The statue of Rocky Balboa, the central character from the Rocky movie franchise, is a symbol of hard work, determination, and pursuing your dreams. Filmed in Philly, the movie has become a symbol of the city and Rocky - a fictional favorite son.
The first of the sports dramas starring Sylvester Stallone tells the story of Rocky, an Italian-American boxer living in the slums of Philadelphia. Rocky trains and competes at a local fight club, but when he gets a chance to fight for the title of world heavyweight champion against Apollo Creed, a seasoned professional, and win $150,000, he accepts the challenge. Rocky begins training to become a champion, using both traditional and non-traditional methods.
After 15 rounds of fighting against Apollo Creed, Rocky is deemed the winner, and defeats him in "the greatest exhibition of guts and stamina in the history of the ring." The film went on to be highly popular. Rocky grossed $225 million in the box office and was nominated for 10 Oscars in nine categories at the 49th Academy Awards, winning Best Picture, Best Director, and Best Film Editing. Between Rocky's debut in 1976 and Creed II, there have been seven sequels starring Stallone, with possibly more to come.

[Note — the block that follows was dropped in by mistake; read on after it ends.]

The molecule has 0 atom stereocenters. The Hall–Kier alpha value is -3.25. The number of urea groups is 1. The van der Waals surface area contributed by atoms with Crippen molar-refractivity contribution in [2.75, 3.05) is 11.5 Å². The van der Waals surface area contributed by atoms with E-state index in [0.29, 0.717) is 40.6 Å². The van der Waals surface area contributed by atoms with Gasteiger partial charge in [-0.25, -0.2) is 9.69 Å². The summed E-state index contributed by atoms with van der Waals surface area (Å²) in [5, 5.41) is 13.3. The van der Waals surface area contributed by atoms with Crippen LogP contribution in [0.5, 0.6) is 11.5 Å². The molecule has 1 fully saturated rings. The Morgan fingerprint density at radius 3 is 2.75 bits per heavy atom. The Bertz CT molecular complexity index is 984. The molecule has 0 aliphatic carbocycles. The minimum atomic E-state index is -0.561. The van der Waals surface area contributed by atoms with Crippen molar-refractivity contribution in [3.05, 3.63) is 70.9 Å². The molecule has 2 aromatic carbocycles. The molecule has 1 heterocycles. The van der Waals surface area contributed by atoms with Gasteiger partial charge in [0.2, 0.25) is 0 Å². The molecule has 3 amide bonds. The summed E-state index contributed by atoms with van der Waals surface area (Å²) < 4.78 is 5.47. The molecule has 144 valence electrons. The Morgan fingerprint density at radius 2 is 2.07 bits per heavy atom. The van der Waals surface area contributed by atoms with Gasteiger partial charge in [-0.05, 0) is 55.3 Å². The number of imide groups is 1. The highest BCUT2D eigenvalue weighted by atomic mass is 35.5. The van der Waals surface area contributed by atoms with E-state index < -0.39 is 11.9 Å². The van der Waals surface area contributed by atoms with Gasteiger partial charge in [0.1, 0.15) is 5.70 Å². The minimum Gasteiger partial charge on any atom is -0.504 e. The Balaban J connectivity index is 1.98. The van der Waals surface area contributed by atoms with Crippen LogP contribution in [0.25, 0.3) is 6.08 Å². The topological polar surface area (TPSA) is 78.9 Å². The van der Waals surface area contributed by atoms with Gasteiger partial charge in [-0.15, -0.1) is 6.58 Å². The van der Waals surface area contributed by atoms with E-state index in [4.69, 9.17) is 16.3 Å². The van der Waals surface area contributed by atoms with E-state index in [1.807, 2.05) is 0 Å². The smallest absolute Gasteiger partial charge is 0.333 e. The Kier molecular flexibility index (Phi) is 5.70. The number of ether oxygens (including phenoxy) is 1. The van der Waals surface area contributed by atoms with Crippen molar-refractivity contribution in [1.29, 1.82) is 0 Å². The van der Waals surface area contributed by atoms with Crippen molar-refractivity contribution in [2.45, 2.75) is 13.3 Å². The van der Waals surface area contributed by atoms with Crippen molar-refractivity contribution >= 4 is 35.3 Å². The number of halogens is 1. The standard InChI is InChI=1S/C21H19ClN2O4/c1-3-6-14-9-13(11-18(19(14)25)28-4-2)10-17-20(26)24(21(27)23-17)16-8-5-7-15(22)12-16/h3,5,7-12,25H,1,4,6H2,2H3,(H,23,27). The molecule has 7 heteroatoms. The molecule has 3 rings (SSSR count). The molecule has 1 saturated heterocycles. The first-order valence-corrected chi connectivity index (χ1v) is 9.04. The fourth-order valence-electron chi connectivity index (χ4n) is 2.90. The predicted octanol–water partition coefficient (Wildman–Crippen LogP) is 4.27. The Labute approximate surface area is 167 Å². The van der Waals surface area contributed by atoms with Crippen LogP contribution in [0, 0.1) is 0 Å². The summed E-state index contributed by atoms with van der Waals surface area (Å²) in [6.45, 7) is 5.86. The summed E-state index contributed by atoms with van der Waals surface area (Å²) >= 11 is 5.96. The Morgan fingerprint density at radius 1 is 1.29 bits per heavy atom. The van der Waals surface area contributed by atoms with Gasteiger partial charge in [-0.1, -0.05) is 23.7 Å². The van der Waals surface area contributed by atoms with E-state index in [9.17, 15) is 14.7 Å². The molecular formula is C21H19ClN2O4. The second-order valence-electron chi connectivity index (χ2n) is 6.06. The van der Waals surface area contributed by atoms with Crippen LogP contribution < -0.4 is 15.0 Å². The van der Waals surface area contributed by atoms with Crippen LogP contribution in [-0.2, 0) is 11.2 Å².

Made famous from its appearance in Rocky, the steps of the Philadelphia Museum of Art is the location where Rocky ran as he trained for his first fight. Now known as the Rocky Steps, they remain an iconic location to visit in Philadelphia.
Sylvester Stallone presented the City of Philadelphia with the Rocky Statue in 1982 ahead of filming Rocky III. In the film, Rocky is shown on a run ending at the Rocky Steps. The Rocky Statue was previously located at the top of the steps of the east entrance of the Philadelphia Museum of Art when it was first unveiled for a scene in Rocky III. However, it has been relocated to the area next to the bottom of the museum steps in 2006 due to the high volume of visitors who come to view it every day. Visit the statue and take a picture with Rocky or run up the 72 steps and pose with your hands in the air with the two-handed salute of a champion. The statue and steps are open 24/7 to the public.
Cover image by Dan Dyer, Flickr Images.